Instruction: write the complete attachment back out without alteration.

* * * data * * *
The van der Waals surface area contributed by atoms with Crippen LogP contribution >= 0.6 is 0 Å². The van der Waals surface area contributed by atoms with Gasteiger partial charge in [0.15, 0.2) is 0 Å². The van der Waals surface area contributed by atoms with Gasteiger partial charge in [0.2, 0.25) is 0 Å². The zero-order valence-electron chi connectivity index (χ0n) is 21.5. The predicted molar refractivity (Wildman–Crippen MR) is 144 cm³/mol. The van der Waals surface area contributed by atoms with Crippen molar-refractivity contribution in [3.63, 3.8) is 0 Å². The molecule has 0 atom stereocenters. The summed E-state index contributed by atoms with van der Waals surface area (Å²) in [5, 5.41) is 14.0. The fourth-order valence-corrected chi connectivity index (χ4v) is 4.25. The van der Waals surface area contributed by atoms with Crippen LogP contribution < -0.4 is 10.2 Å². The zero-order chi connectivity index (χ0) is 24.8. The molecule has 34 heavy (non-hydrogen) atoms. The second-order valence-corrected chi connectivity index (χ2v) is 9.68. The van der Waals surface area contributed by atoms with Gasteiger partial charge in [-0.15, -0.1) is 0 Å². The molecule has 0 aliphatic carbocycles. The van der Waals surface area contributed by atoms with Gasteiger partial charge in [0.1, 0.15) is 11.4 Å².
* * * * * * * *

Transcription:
The van der Waals surface area contributed by atoms with Crippen LogP contribution >= 0.6 is 0 Å². The van der Waals surface area contributed by atoms with Gasteiger partial charge in [0.15, 0.2) is 0 Å². The van der Waals surface area contributed by atoms with Gasteiger partial charge in [0.2, 0.25) is 0 Å². The zero-order valence-electron chi connectivity index (χ0n) is 21.5. The predicted molar refractivity (Wildman–Crippen MR) is 144 cm³/mol. The van der Waals surface area contributed by atoms with Crippen molar-refractivity contribution in [3.63, 3.8) is 0 Å². The molecule has 0 atom stereocenters. The summed E-state index contributed by atoms with van der Waals surface area (Å²) in [5, 5.41) is 14.0. The fourth-order valence-corrected chi connectivity index (χ4v) is 4.25. The van der Waals surface area contributed by atoms with Crippen LogP contribution < -0.4 is 10.2 Å². The zero-order chi connectivity index (χ0) is 24.8. The molecule has 34 heavy (non-hydrogen) atoms. The second-order valence-corrected chi connectivity index (χ2v) is 9.68. The van der Waals surface area contributed by atoms with Gasteiger partial charge in [-0.15, -0.1) is 0 Å². The molecule has 0 aliphatic carbocycles. The van der Waals surface area contributed by atoms with Gasteiger partial charge in [0.1, 0.15) is 11.4 Å².